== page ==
Three months old WT and KO mice were used to extract endothelial cells as described above. Isolated cells were maintained in DMEM supplemented with 10% FCS, endothelial cell growth factors (ECGS) (Sigma) and heparin in 1% fibronectin pre-coated culture dishes for 1 week. Cells were then trypsinized and plated 50-60% confluency in EC media for 12 hours, prior infection with an adenovirus expressing the constitutively active form of SGK1 and a control adenovirus expressing beta-Galactosidase (βGal) [18]. Cells were infected for 12 hours in DMEM containing 10% FBS followed by plating on matrigel coated dishes as described above. Tube formation was assessed 7 hours after plating.

Statistical analysis

GraphPad Prism (version 5) was used to perform statistical analysis. Student t -test analysis was performed for normally distributed data. ANOVA was used as indicated in Figure legends. Results were presented as the average± SE. *p<0.05, **p<0.01, ***p<0.001


SGK1-/- mice display a cardiac phenotype

Generation of SGK1-/- mice has been described previously [11]. In brief, exons 4-11, which encode the SGK1 kinase domain, were constitutively deleted in the germ line using Cre-lox technology. The mice were fertile and showed no significant phenotype apart from their smaller body weight and heart weight (Table 1). Echocardiography analyses revealed that cardiac systolic and diastolic functions defined by %EF, %FS and E/A ratio respectively were comparable between WT and SGK1-/- mice. However, a significantly slower heart rate was observed in SGK1-/- mice (Table 1).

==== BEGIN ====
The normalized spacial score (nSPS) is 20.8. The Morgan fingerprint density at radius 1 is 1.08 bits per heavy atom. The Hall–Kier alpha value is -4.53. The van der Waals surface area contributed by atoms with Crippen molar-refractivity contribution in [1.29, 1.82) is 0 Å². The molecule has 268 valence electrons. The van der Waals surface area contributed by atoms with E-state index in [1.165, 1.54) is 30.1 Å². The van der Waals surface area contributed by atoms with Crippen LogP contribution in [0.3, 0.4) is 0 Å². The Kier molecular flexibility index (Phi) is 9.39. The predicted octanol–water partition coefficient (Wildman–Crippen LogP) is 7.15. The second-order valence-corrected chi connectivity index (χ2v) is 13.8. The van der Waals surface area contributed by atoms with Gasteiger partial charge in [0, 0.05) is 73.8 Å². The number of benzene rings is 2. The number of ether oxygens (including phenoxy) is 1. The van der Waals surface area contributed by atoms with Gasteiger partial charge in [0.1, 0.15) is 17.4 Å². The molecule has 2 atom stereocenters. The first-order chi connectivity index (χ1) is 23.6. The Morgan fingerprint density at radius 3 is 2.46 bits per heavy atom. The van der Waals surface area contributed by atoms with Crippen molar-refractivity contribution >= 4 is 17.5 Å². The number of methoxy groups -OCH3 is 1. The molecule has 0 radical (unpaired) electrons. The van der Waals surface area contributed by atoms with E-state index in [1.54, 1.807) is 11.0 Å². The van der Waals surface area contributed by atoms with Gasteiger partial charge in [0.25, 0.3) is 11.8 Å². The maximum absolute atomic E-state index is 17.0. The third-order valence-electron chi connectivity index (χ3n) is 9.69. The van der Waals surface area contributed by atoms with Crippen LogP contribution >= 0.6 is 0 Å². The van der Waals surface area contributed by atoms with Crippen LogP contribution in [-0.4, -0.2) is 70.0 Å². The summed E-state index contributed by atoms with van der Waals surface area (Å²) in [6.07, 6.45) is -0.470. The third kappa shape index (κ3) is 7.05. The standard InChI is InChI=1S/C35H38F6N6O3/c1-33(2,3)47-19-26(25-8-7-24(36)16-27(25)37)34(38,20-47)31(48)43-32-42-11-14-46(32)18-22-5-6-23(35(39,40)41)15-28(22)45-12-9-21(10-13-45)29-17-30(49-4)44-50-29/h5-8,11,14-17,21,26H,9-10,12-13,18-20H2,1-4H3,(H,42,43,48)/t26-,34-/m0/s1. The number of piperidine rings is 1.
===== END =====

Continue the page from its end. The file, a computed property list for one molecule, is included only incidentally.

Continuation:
HW (mg)190±3120±5*
BW (g)34±123.4±0.9*
LVEDD (mm)4.33±0.04.17±0.0
LVESD (mm)2.91±0.12.64±0.1
HR415±2 319±13**

Table 1. Cardiac phenotype of SGK1-/- mice.

Mice were weighed at 8 weeks and dissected wet heart weight measured. 2-3 month old male mice were used for functional analysis of the heart by measuring the percentage of ejection fraction (%EF) and fractional shortening (%FS). n, number of mice, BW, body weight, HW, heart weight; HW/BW, ratio of HW to BW; LVEDD, left ventricular end diastolic diameter; LVESD, left ventricular end systolic diameter; HR, heart rate. E/A, maximal speed of early to late mitral filling ratio. Student t-test has been used to calculate significance and * p<0.05; **p<0.01.
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Decreased heart weight observed in SGK1-/- was accompanied by reduced cardiomyocyte size evaluated by cross-sectional area in WGA stained heart sections (Figure 1A) and by cell volume measured in isolated adult cardiomyocytes (Figure 1B).

Figure 1. Lack of SGK1 correlated with reduced cardiomyocyte size.

(A) Cross sectional area in heart sections from WT and SGK1-/- mice. Area was measured in ≥10 distinct microscope field for each slide. Four hearts were analysed for each slide in both WT and SGK1-/- mice. Scale bar represents 50 µm. (B) Confocal images of isolated adult cardiomyocytes form WT and SGK1-/- mice The data represent the average of three independent experiments and are reported as Mean ± SE. Cell volume was measured using a custom-written macro in ImageJ. Scale bars represent 5µm. Statistical analysis has been performed as described in Materials and Methods using Student t-test; *** indicates p<0.001.


Reduced NDRG1 phosphorylation in SGK1-/- hearts